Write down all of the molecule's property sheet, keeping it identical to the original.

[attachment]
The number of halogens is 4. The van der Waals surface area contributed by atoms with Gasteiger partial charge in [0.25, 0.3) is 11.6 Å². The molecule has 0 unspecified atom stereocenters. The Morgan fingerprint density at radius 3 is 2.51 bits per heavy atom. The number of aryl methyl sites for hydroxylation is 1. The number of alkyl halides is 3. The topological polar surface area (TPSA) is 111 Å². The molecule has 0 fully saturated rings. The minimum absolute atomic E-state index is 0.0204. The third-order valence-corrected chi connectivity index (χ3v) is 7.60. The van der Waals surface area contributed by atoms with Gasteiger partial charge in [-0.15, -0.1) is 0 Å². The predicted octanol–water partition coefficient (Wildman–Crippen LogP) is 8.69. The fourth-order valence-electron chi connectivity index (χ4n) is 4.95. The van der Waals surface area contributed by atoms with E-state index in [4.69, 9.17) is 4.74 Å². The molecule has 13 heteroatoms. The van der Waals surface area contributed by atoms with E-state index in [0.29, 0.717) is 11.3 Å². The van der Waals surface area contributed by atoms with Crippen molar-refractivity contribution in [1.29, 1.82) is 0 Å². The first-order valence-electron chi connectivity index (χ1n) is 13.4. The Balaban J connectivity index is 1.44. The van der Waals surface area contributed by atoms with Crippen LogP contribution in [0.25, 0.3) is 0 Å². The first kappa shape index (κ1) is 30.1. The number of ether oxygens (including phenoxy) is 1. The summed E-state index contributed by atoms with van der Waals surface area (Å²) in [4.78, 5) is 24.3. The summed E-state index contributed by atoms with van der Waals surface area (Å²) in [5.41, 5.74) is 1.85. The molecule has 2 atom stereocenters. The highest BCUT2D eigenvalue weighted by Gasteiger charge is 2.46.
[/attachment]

The number of halogens is 4. The van der Waals surface area contributed by atoms with Gasteiger partial charge in [0.25, 0.3) is 11.6 Å². The molecule has 0 unspecified atom stereocenters. The Morgan fingerprint density at radius 3 is 2.51 bits per heavy atom. The number of aryl methyl sites for hydroxylation is 1. The number of alkyl halides is 3. The topological polar surface area (TPSA) is 111 Å². The molecule has 0 fully saturated rings. The minimum absolute atomic E-state index is 0.0204. The third-order valence-corrected chi connectivity index (χ3v) is 7.60. The van der Waals surface area contributed by atoms with Gasteiger partial charge in [-0.15, -0.1) is 0 Å². The predicted octanol–water partition coefficient (Wildman–Crippen LogP) is 8.69. The fourth-order valence-electron chi connectivity index (χ4n) is 4.95. The van der Waals surface area contributed by atoms with E-state index in [4.69, 9.17) is 4.74 Å². The molecule has 13 heteroatoms. The van der Waals surface area contributed by atoms with E-state index in [0.29, 0.717) is 11.3 Å². The van der Waals surface area contributed by atoms with Crippen molar-refractivity contribution in [1.29, 1.82) is 0 Å². The first-order valence-electron chi connectivity index (χ1n) is 13.4. The Balaban J connectivity index is 1.44. The van der Waals surface area contributed by atoms with Crippen LogP contribution in [0.25, 0.3) is 0 Å². The first kappa shape index (κ1) is 30.1. The number of ether oxygens (including phenoxy) is 1. The summed E-state index contributed by atoms with van der Waals surface area (Å²) in [4.78, 5) is 24.3. The summed E-state index contributed by atoms with van der Waals surface area (Å²) in [5.41, 5.74) is 1.85. The molecule has 2 atom stereocenters. The highest BCUT2D eigenvalue weighted by Gasteiger charge is 2.46.